That's what I'm talking about when I say our representatives have no respect for us or fear of us. They are passing this bill against the wishes of those making their voices heard.

And it sounds to me like they are going to the roulette table and saying "put it all on red" and crossing their fingers. Yeah, I'd be happy to do that too with somebody else's money.

Contrary to what he said, I think this bill is absolutely a no-lose situation for the politicians. Elections are coming up. They get to go home and beat their chests and say look what we did, we saved the economy. They will get to say that because I'm sure the bill will help the market in the short run. But then, in a few years when we have to do this all over again, the politicians that passed this bill will be long gone.

How about adding this provision to the bill? "If the bailout bill doesn't work, or if another bailout bill follows within ten years, or if the national debt is not gone within ten years, all government pensions will be revoked for those that voted for the bill." Now there is a bill with some teeth! :)

It's a sad day when we hand over the future of our country in the form of $700B+ of reward with zero correction of the problem. We'll be right back to this emergency when the next bubble starts to burst. When you see the attempts to go back on coal shale ban and the stimulus rebate scheme being added in you know this is a "put up" job. We're being taken advantage of and the people who are doing it will be back to Congress again. I don't have grandkids but if I did I'd be very concerned. Our insistence upon "getting free" stuff is ruining our great country for them.

Howard you said you live in Kentucky. I just paid my tags here in Florida on my 17000 pound Day Dreamer by Cedar Creek. I hear in Kentucky this would cost me thousands a year instead of the 37.01 I paid here in Florida. Is this internet rumor?

Jimbo

Capital Markets. Enormously complex and the very center of the world economy. Frankly, the Paulson Plan is NOT a "bailout" of anyone and it is NOT a "fix" for the stock market. It is a mechanism to free up the capital that we all use from businesses to ATM machines to car loans to credit cards. Many good businesses are now unable to get credit to meet payroll or buy materials to fill orders. Sonic, Pilgrims Pride, the list is growing. When they can't get credit to make payroll or products that is when the their stock drops. When banks can't sell loan packages (exchanging loans for cash) so they can then issue more consumer/biz loans, then consumer/biz buying stops which then stops more business which then stops the economy. So, the Paulson plan addresses the very ROOT of the problem – the capital markets – and not the symptoms (like stock market, business failures). JPMorgan just bought the assets of WaMu. In time, JPM will make a large profit on that buy - that's why they did it – sound business reasons. Paulson proposes to buy the rest of those type of assets (no bank can absorb the amount outstanding) and as the govt can sit on them while they regain pricing value. The Govt will make money – just like JPM will, the capital markets need the temporary cleansing so we can get paychecks and fill orders. Yep, the stock market will also be happy because business is happy. See, everything flows from those capital markets. BTW, when the yield on Treasuries goes negative (people willing to PAY to put money into the safety of the Govt) things are beyond dire.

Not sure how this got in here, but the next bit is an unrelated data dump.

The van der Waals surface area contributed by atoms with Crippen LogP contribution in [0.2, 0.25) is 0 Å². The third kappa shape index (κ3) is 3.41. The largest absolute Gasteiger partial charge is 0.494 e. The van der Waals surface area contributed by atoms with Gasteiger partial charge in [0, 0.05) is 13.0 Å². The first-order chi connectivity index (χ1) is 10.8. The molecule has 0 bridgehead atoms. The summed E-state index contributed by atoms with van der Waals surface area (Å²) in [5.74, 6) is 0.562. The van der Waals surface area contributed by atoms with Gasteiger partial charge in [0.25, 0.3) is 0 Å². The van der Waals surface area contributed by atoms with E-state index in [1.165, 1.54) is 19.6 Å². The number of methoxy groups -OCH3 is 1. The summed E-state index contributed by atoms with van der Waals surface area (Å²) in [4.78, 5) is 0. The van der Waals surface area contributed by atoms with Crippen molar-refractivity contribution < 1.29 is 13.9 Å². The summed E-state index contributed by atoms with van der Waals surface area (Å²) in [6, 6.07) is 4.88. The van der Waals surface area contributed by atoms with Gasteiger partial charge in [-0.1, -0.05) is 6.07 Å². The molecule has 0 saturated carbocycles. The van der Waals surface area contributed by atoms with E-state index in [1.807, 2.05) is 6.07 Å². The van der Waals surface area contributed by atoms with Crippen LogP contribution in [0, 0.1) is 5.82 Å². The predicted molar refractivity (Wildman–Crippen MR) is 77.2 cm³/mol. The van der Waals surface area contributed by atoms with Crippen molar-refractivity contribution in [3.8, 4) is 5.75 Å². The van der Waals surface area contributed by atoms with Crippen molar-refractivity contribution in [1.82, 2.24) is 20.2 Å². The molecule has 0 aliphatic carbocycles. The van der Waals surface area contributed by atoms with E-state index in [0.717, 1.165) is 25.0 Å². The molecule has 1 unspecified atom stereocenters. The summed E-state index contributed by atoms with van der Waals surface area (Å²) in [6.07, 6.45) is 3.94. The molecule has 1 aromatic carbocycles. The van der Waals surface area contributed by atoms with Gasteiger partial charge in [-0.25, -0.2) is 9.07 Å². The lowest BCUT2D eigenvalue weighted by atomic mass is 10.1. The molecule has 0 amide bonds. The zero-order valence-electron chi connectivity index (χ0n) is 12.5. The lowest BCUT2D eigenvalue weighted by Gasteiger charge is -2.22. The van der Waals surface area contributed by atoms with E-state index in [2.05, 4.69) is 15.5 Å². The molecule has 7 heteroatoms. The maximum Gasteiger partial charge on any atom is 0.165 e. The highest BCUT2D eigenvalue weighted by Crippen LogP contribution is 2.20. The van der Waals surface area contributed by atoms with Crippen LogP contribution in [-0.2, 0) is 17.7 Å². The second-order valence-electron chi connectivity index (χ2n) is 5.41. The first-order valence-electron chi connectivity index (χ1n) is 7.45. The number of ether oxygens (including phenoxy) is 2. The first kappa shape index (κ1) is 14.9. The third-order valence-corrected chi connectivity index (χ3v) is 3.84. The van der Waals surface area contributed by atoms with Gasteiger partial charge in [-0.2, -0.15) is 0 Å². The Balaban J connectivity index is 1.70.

RVDude,

You are much more knowledgeable in this area than I. I agree that this situation is extremely complicated.

But please explain to me how taking bad loans off of corporations' books is not a bailout for those companies that might fail otherwise. If I understand this correctly, our government is giving them cash to replace the bad loans. :)

Say I made a loan to a neighbor for $1,000 and he couldn't pay me back because he lost his job. Tell you what. You give me a thousand dollars and I'll assign you the loan. That sounds like a bailout for me. And you can get your $1,000 plus interest when my neighbor gets a new job - if he gets a new job. Now, do you really want to make that deal?

Now maybe you would want to do that deal if you gave me $500 in return for the potential to get $1,000 plus interest. Do you know if the plan calls for buying these assets at a discount and if so how much discount? That might make the deal more palatable.

I understand that our government is trying to free up capital to free up lending. But tell me what prevents the lenders from making bad loans again. Tell me what prevents the corporations from over-borrowing. Tell me what prevents our government from throwing another few hundred billion at the problem when this happens again. Tell me what guarantee we have that the government can sell these bad loans later - what is going to change to make these loans "good" for re-sale.

And if the idea is to free up capital, why do we have to put that capital in the hands of companies that mismanaged it in the first place? Aren't there numerous other ways to do it?